Socially-Networked Kids Reach “Digital Adulthood” Before They Are Developmentally Ready
November 21, 2011
There are many times when I hear parents joke about how their kids know more about computers and the Internet than they do. While that may be the case for parents who aren’t very tech-savvy, a recent study by security leader AVG Technologies found that kids of this generation are as equally knowledgeable about technology as their parents are.
As part of its Digital Diaries series, AVG found that the average 11-year-old’s online activities are very similar to that of their adult counterparts in terms of the length of time spend on mobile devices and overall time using social networks and online games and are experiencing “digital adulthood.” While they’re becoming well-versed in using these networks, these tweens are also engaging in online behaviors and activities that may result in situations they’re not emotionally and developmentally ready to handle.
Now that kids are getting cell phones at younger ages, they are able to access the Internet and social networks directly from their mobile devices and while they’re away from home. The study found that of the 4,000+ parents surveyed worldwide, approximately half of them allow their underage kids (10 and 11) to join sites like Facebook. While 72 percent of parents have logged into their kids’ computers in an attempt to monitor their online behavior, 41 percent still allow their 10- to 13-year-old kids to have computers in their bedrooms, which makes more consistent monitoring more difficult.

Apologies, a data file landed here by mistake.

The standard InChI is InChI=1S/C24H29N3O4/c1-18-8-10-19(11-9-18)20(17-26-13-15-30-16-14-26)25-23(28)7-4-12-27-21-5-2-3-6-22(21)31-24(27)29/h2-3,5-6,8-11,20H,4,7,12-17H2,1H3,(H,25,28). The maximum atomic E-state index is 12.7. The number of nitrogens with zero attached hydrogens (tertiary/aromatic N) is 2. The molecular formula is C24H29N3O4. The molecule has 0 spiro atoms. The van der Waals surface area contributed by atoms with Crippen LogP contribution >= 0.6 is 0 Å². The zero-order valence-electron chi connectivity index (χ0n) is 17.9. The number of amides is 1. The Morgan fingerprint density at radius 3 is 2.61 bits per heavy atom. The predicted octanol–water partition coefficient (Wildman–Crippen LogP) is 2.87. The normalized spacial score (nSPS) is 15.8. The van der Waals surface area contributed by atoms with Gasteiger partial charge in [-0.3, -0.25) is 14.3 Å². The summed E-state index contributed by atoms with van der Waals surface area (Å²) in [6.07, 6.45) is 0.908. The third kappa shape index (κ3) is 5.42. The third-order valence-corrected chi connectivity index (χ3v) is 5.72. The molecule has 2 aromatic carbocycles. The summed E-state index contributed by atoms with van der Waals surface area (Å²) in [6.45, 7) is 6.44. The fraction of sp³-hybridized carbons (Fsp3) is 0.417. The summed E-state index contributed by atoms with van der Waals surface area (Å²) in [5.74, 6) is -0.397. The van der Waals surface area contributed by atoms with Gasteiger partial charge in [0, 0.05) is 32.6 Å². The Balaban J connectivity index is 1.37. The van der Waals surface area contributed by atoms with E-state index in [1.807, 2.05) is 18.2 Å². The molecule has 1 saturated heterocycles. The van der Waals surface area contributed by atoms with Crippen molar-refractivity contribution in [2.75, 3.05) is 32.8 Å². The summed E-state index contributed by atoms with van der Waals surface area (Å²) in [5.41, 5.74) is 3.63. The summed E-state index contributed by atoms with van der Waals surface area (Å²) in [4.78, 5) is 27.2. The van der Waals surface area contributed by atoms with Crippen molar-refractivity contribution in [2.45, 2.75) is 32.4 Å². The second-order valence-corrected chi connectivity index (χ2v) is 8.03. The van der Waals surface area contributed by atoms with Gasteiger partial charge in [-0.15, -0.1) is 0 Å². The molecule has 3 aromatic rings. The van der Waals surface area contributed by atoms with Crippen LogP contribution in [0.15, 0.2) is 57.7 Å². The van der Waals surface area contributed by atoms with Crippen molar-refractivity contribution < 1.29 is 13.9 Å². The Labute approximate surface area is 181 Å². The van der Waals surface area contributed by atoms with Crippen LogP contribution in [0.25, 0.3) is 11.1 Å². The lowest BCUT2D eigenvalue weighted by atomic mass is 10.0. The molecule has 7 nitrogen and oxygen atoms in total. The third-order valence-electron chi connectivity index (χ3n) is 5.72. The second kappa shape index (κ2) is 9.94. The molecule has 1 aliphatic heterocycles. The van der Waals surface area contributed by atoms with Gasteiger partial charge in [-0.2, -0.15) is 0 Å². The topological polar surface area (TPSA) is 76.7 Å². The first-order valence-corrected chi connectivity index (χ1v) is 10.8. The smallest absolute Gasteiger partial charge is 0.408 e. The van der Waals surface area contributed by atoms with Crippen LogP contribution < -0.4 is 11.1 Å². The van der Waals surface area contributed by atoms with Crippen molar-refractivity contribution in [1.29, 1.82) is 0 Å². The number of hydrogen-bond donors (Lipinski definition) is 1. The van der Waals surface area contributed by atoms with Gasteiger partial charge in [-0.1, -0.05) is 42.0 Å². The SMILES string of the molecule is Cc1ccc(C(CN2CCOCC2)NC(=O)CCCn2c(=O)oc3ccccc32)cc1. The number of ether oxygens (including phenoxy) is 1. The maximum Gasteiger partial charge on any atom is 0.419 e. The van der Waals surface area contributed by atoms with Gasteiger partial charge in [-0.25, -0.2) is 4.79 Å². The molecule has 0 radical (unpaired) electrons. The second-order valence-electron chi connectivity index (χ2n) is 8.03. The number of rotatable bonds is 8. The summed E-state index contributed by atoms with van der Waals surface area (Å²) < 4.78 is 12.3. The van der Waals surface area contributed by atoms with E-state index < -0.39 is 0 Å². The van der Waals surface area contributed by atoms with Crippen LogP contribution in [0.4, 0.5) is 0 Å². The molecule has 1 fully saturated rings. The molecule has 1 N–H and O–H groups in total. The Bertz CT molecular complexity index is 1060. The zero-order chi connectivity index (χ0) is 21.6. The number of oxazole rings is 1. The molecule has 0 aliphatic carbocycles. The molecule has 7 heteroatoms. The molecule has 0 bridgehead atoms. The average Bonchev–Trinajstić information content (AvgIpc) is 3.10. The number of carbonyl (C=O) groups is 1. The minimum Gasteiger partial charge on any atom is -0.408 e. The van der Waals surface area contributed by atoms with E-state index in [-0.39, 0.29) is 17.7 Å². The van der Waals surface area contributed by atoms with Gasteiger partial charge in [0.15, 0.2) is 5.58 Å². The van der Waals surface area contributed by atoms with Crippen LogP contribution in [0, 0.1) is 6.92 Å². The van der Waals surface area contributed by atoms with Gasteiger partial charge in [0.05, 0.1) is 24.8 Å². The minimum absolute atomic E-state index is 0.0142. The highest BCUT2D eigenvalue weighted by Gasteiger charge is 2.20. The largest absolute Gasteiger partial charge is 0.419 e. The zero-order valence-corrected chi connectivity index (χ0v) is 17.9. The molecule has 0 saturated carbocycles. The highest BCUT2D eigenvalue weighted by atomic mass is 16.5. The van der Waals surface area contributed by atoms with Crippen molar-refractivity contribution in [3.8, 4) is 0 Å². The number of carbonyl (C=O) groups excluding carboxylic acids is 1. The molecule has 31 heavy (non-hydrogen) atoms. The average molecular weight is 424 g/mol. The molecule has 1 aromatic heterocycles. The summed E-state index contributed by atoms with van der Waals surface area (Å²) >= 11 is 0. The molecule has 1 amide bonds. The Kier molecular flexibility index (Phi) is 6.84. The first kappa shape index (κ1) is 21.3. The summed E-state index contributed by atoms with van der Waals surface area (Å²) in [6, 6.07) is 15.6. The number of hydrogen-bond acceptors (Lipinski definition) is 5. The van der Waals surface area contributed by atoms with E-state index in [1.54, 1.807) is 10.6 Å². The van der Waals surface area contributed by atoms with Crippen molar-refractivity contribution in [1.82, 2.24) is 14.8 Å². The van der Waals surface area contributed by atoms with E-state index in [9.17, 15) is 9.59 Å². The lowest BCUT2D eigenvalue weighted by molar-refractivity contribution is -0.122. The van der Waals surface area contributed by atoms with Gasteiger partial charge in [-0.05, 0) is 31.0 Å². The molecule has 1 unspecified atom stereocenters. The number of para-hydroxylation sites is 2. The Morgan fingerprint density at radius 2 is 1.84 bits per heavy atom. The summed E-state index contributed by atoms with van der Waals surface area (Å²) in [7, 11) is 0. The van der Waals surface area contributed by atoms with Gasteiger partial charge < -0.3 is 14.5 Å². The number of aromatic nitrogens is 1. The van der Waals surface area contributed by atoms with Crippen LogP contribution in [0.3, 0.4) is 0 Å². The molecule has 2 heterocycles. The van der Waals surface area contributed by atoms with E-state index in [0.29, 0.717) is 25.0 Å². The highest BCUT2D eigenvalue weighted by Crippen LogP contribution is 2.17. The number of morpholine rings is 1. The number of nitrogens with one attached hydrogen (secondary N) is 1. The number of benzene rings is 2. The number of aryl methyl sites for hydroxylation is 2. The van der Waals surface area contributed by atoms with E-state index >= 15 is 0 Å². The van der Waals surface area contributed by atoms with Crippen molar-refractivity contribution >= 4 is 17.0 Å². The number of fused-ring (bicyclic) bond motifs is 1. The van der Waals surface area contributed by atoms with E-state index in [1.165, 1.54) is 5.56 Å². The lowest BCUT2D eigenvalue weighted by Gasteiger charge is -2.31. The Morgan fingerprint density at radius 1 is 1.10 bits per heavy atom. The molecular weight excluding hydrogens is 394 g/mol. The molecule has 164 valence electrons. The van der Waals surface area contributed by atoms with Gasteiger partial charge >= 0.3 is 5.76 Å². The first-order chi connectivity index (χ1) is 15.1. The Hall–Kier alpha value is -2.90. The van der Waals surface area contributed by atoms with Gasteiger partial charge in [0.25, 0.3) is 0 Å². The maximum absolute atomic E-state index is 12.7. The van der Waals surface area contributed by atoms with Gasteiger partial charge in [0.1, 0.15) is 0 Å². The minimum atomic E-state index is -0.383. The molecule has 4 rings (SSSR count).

In a press release about the study, AVG CEO JR Smith said, “Technologically speaking, today’s kids can walk the walk, but they can’t talk the talk. They might run circles around their parents when it comes to using computers, but they don’t know what to do when they get bullied or harassed or swindled. Often they can’t even see it happening to them. This kind of thing can scar a person for life.”
According to AVG, digital adulthood is a result of unsupervised browsing and social networking that has the potential of surfacing “content and conversations that exceed the maturity of the user.” AVG recommends that parents start talking to their kids and educating them about online dangers, such as cyberbullying. Doing so will better prepare their kids to handle everything that a digital world has to offer. The company also recommends parents consider installing Internet monitoring software.
Do you agree with AVG that technology is “fundamentally changing the nature of childhood”? If so, what do you think parents should be doing to better protect their kids?
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